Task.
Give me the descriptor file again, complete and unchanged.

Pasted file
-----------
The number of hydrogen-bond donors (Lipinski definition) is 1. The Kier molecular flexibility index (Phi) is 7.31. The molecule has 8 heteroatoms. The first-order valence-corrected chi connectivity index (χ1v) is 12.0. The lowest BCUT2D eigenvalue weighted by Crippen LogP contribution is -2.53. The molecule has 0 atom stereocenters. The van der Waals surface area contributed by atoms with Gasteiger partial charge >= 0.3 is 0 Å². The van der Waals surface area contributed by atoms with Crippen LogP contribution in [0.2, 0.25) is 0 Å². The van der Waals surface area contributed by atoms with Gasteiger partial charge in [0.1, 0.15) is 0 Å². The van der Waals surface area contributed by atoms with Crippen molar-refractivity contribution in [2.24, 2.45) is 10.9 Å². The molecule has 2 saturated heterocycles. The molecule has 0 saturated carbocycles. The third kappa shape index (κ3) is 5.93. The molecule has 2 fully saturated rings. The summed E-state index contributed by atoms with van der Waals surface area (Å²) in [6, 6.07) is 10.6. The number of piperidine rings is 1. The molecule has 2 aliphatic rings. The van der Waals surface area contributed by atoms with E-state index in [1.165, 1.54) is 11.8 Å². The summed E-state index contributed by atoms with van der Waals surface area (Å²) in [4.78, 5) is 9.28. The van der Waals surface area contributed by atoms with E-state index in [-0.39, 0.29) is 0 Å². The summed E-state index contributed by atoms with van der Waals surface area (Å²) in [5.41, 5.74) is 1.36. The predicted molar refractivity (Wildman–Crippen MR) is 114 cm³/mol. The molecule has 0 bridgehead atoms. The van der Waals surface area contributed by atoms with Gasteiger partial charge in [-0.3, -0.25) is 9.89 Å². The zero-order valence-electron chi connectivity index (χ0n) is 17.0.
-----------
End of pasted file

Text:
The number of hydrogen-bond donors (Lipinski definition) is 1. The Kier molecular flexibility index (Phi) is 7.31. The molecule has 8 heteroatoms. The first-order valence-corrected chi connectivity index (χ1v) is 12.0. The lowest BCUT2D eigenvalue weighted by Crippen LogP contribution is -2.53. The molecule has 0 atom stereocenters. The van der Waals surface area contributed by atoms with Gasteiger partial charge >= 0.3 is 0 Å². The van der Waals surface area contributed by atoms with Crippen LogP contribution in [0.2, 0.25) is 0 Å². The van der Waals surface area contributed by atoms with Gasteiger partial charge in [0.1, 0.15) is 0 Å². The van der Waals surface area contributed by atoms with Crippen molar-refractivity contribution in [2.24, 2.45) is 10.9 Å². The molecule has 2 saturated heterocycles. The molecule has 0 saturated carbocycles. The third kappa shape index (κ3) is 5.93. The molecule has 2 fully saturated rings. The summed E-state index contributed by atoms with van der Waals surface area (Å²) in [6, 6.07) is 10.6. The number of piperidine rings is 1. The molecule has 2 aliphatic rings. The van der Waals surface area contributed by atoms with E-state index in [1.165, 1.54) is 11.8 Å². The summed E-state index contributed by atoms with van der Waals surface area (Å²) in [4.78, 5) is 9.28. The van der Waals surface area contributed by atoms with E-state index in [-0.39, 0.29) is 0 Å². The summed E-state index contributed by atoms with van der Waals surface area (Å²) in [5.41, 5.74) is 1.36. The predicted molar refractivity (Wildman–Crippen MR) is 114 cm³/mol. The molecule has 0 bridgehead atoms. The van der Waals surface area contributed by atoms with Gasteiger partial charge in [-0.3, -0.25) is 9.89 Å². The zero-order valence-electron chi connectivity index (χ0n) is 17.0.